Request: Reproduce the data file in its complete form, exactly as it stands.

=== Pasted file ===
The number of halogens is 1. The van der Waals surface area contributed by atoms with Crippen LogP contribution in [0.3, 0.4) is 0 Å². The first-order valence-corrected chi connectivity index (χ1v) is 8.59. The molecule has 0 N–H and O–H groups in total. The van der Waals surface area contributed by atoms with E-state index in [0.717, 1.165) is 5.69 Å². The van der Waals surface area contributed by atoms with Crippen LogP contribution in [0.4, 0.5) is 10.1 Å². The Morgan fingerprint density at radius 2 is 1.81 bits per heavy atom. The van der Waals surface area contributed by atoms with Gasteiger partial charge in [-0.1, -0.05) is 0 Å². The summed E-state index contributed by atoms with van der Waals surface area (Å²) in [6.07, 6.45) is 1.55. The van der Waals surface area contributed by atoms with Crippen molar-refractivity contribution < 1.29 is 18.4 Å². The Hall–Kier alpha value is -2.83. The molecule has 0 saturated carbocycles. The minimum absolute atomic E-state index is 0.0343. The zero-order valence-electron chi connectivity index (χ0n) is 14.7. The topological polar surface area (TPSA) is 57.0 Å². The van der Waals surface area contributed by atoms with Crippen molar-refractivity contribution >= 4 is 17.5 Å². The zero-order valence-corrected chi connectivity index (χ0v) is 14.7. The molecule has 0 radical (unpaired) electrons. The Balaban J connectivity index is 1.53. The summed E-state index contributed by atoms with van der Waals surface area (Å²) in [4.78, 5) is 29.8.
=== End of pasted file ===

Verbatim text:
The number of halogens is 1. The van der Waals surface area contributed by atoms with Crippen LogP contribution in [0.3, 0.4) is 0 Å². The first-order valence-corrected chi connectivity index (χ1v) is 8.59. The molecule has 0 N–H and O–H groups in total. The van der Waals surface area contributed by atoms with E-state index in [0.717, 1.165) is 5.69 Å². The van der Waals surface area contributed by atoms with Crippen LogP contribution in [0.4, 0.5) is 10.1 Å². The Morgan fingerprint density at radius 2 is 1.81 bits per heavy atom. The van der Waals surface area contributed by atoms with Gasteiger partial charge in [-0.1, -0.05) is 0 Å². The summed E-state index contributed by atoms with van der Waals surface area (Å²) in [6.07, 6.45) is 1.55. The van der Waals surface area contributed by atoms with Crippen molar-refractivity contribution < 1.29 is 18.4 Å². The Hall–Kier alpha value is -2.83. The molecule has 0 saturated carbocycles. The minimum absolute atomic E-state index is 0.0343. The zero-order valence-electron chi connectivity index (χ0n) is 14.7. The topological polar surface area (TPSA) is 57.0 Å². The van der Waals surface area contributed by atoms with Crippen molar-refractivity contribution >= 4 is 17.5 Å². The zero-order valence-corrected chi connectivity index (χ0v) is 14.7. The molecule has 0 radical (unpaired) electrons. The Balaban J connectivity index is 1.53. The summed E-state index contributed by atoms with van der Waals surface area (Å²) in [4.78, 5) is 29.8.